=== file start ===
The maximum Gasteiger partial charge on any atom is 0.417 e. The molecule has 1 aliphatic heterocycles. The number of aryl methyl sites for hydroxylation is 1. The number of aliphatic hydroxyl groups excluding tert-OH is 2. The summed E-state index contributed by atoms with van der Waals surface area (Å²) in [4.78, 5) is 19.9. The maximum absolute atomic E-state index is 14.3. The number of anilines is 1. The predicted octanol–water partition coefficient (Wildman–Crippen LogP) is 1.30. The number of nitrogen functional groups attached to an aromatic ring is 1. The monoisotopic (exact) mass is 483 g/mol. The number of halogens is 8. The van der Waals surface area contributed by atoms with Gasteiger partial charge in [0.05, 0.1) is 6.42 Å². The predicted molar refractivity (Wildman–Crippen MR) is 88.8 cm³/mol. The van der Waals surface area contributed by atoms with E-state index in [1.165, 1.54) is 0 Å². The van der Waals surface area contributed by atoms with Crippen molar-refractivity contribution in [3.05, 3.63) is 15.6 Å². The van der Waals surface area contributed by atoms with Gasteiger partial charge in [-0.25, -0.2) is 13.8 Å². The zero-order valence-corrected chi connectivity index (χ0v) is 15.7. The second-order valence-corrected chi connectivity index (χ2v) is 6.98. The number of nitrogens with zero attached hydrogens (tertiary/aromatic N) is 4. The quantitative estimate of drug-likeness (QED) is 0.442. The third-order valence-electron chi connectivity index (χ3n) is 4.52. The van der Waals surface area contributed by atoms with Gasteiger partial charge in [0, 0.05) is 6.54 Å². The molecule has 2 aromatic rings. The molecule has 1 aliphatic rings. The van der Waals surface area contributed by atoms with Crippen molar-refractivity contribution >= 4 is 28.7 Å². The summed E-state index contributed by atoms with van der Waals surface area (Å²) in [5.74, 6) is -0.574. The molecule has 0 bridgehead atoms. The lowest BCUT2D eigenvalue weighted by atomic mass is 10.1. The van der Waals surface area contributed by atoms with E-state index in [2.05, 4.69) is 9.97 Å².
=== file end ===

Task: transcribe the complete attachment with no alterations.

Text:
The maximum Gasteiger partial charge on any atom is 0.417 e. The molecule has 1 aliphatic heterocycles. The number of aryl methyl sites for hydroxylation is 1. The number of aliphatic hydroxyl groups excluding tert-OH is 2. The summed E-state index contributed by atoms with van der Waals surface area (Å²) in [4.78, 5) is 19.9. The maximum absolute atomic E-state index is 14.3. The number of anilines is 1. The predicted octanol–water partition coefficient (Wildman–Crippen LogP) is 1.30. The number of nitrogen functional groups attached to an aromatic ring is 1. The monoisotopic (exact) mass is 483 g/mol. The number of halogens is 8. The van der Waals surface area contributed by atoms with Gasteiger partial charge in [0.05, 0.1) is 6.42 Å². The predicted molar refractivity (Wildman–Crippen MR) is 88.8 cm³/mol. The van der Waals surface area contributed by atoms with E-state index in [1.165, 1.54) is 0 Å². The van der Waals surface area contributed by atoms with Crippen molar-refractivity contribution in [3.05, 3.63) is 15.6 Å². The van der Waals surface area contributed by atoms with Gasteiger partial charge in [-0.25, -0.2) is 13.8 Å². The zero-order valence-corrected chi connectivity index (χ0v) is 15.7. The second-order valence-corrected chi connectivity index (χ2v) is 6.98. The number of nitrogens with zero attached hydrogens (tertiary/aromatic N) is 4. The quantitative estimate of drug-likeness (QED) is 0.442. The third-order valence-electron chi connectivity index (χ3n) is 4.52. The van der Waals surface area contributed by atoms with Gasteiger partial charge in [0, 0.05) is 6.54 Å². The molecule has 2 aromatic rings. The molecule has 1 aliphatic rings. The van der Waals surface area contributed by atoms with Crippen molar-refractivity contribution >= 4 is 28.7 Å². The summed E-state index contributed by atoms with van der Waals surface area (Å²) in [5.74, 6) is -0.574. The molecule has 0 bridgehead atoms. The lowest BCUT2D eigenvalue weighted by atomic mass is 10.1. The van der Waals surface area contributed by atoms with E-state index in [2.05, 4.69) is 9.97 Å².